LeBron is the clear MVP once again


So far this season, Cleveland Cavaliers small forward LeBron James is the clear-cut NBA MVP.

Queue the “LeBron James fatigue”. The reality of the NBA MVP race every year is this: we want something and someone new to exceed our expectations; we want each year to have its own special narrative, and that generally clouds our objective judgment. This season already has some great candidates and stories that fit this theory.

We can all gush over the emergence of The Greek Freak up in Milwaukee, as he leads a team that has higher expectations than ever before; we can acknowledge the job Kyrie Irving has done so far in leading the Boston Celtics, as he clearly has found a new home that gives him an opportunity to be the catalyst of a great team; and we can give credit to James Harden for rebounding from his infamous playoff meltdown and having an extraordinary start to the season for a team that has been, frankly, lights out in the Western Conference so far.

Sure, we can make an MVP-type case for any one of these candidates.

I bet a few more feel-good stories will emerge over the course of the season to add to the drama of the race.

Honestly, though, all this is doing is overshadowing the reality of who the most valuable player actually is. All we are doing is covering up the fact that LeBron James is the clear and runaway MVP of the league this season and it’s really not even close.

The basketball world acknowledges that James has been the best basketball player in the world for quite while now. Many feel that he is at least a top-two player of all-time and some would even give him the nod as the greatest player of all-time.

A lot of us also believed that James could start showing signs of age and that his game would start to unravel and crumble before our eyes. In truth, he’s not quite as athletic as he used to be. Yet even in his fifteenth season, he appears to be better than he ever has been—and the numbers back it up.

So far this year, James is averaging 28.3 points, 8.7 assists and 8.3 rebounds per game; all marks that are in the top-five of his storied career. His offensive efficiency rating is the second-highest of his career—just slightly behind his 2012-13 season.

Perhaps most remarkable about James’ season is his shooting efficiency. This has been by far the most impressive season shooting the ball for James in his career.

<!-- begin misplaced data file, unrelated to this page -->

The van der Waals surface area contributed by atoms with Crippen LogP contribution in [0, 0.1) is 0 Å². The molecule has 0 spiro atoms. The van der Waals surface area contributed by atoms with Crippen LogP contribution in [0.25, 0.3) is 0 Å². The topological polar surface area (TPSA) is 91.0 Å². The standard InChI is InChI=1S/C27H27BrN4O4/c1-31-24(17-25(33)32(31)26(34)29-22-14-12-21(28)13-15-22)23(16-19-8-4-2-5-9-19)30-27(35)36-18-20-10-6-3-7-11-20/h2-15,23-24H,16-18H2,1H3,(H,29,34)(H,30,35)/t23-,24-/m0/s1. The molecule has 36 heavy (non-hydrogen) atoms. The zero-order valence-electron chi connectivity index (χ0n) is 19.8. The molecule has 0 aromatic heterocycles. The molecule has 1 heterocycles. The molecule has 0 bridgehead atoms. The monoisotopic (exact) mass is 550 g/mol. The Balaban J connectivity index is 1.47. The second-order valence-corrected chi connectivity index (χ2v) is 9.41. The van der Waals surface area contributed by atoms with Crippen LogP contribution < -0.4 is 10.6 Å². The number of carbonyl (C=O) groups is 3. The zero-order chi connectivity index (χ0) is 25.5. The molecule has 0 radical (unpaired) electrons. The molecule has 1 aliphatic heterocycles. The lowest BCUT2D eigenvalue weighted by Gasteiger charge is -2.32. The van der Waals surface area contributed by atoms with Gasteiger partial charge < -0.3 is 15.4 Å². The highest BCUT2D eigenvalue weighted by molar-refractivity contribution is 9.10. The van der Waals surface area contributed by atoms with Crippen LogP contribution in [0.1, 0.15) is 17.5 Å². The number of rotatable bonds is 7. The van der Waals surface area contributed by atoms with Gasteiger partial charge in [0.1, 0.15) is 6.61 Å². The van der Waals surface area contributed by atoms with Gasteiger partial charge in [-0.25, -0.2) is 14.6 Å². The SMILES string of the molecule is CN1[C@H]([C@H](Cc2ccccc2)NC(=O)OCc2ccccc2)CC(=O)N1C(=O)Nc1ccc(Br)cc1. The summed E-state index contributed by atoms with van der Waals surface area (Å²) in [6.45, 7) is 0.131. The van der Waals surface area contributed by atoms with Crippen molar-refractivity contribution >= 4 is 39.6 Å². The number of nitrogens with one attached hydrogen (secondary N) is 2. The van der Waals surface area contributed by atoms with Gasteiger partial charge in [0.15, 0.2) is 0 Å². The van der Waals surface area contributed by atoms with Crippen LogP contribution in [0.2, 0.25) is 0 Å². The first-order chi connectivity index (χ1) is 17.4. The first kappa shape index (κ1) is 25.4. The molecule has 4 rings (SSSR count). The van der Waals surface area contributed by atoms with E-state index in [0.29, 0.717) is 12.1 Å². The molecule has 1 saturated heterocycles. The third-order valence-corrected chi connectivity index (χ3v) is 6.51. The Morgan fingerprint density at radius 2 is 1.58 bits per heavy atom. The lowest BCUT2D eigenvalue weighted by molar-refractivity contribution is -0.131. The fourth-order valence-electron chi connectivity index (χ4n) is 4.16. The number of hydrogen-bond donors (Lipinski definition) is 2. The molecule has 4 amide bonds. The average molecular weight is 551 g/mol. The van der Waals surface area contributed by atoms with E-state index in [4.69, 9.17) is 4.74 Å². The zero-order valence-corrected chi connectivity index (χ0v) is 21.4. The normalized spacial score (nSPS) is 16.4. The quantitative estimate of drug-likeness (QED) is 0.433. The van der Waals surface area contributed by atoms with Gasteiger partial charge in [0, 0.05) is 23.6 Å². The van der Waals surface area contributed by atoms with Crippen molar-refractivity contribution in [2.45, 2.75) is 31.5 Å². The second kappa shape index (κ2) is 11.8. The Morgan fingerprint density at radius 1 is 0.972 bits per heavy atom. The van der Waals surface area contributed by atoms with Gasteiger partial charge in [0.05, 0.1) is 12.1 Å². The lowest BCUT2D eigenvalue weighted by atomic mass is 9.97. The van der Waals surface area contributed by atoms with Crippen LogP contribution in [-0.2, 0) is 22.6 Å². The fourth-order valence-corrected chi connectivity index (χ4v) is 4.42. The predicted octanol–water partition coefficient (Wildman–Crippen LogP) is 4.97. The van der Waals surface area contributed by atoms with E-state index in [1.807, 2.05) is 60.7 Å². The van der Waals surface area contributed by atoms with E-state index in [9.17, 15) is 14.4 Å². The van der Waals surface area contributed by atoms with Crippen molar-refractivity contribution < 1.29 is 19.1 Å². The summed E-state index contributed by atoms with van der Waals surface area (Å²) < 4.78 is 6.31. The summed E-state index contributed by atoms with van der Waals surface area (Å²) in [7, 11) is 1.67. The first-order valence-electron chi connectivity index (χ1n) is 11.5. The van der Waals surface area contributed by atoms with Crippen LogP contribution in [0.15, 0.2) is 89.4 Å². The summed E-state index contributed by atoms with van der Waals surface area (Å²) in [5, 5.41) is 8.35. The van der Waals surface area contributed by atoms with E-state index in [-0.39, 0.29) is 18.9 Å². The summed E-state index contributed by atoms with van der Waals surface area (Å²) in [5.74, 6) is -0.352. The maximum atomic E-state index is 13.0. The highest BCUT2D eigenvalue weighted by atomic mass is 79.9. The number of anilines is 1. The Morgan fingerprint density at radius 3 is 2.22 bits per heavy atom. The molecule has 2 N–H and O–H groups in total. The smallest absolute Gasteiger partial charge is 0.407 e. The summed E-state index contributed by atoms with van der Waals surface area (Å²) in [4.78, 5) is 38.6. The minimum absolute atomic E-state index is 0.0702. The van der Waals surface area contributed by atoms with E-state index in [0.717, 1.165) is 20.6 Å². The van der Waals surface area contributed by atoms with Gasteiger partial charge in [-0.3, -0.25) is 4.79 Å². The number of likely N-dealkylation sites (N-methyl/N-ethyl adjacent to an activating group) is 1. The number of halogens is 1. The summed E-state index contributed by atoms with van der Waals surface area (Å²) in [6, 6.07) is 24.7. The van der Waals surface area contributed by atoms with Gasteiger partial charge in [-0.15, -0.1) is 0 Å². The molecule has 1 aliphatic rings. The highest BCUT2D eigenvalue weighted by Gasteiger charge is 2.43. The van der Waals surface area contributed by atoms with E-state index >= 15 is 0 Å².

James’ shooting overall shooting percentage is the highest of his career at 57.6%. As usual, James has been very efficient in the paint and near the rim. Consequentially, the King is shooting the best he ever has on two-point field goals at 63.2%. James, who had a nice year from three-point range last season, has managed to do even better this year—shooting a career-best 41.6% from three, and averaging the most made three-pointers per game in his career.

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After struggling from the free-throw line a year ago, James has increased his shooting percentage to 76.8% — the third-highest mark of his career. His effective field goal percentage (63.0%) and true shooting percentage (65.8%) are both far and away career-bests. His shooting across the board has been phenomenal, and has been a key reason why Cleveland has been able to turn things around after a slow start.

On top of his shooting, James’ effort on the defensive end has been better than some tend to believe. Despite his overall defensive rating (a statistic that’s reflective of the team’s overall defense) being the second-worst of his career (107), James is still averaging 1.5 steals per game and is averaging a career-best 1.1 blocks per game.

It’s scary to think that a player, who has accomplished so much and is considered arguably the greatest to ever play, could be greater than he ever has. But the numbers show that James could be playing the best basketball of his life.

He has managed to do all of this after losing his sidekick in Kyrie Irving, a MVP-caliber teammate. While James has had a solid bench this year, he has lacked the true second option that he had for the last three years in Irving.

Amazingly, James has been able to adjust his game and lead the oldest roster in the NBA, without a clear second option, out of a 5-7 hole and back near the top of the Eastern Conference standings once again.

We’ll all rave about the other fresh, new stories in the NBA this season. We’ll all buy into the hype of some player who will stuff the stat sheet and get knocked out in the first or second round of the playoffs.

Meanwhile, #23 in Cleveland will continue to do what he always does: lead his team to the NBA Finals and be by far the most valuable player in our league.

Related Story: Could LeBron sign with the Houston Rockets?

*All statistics used in this article gathered from www.basketball-reference.com (prior to December 13th, 2017)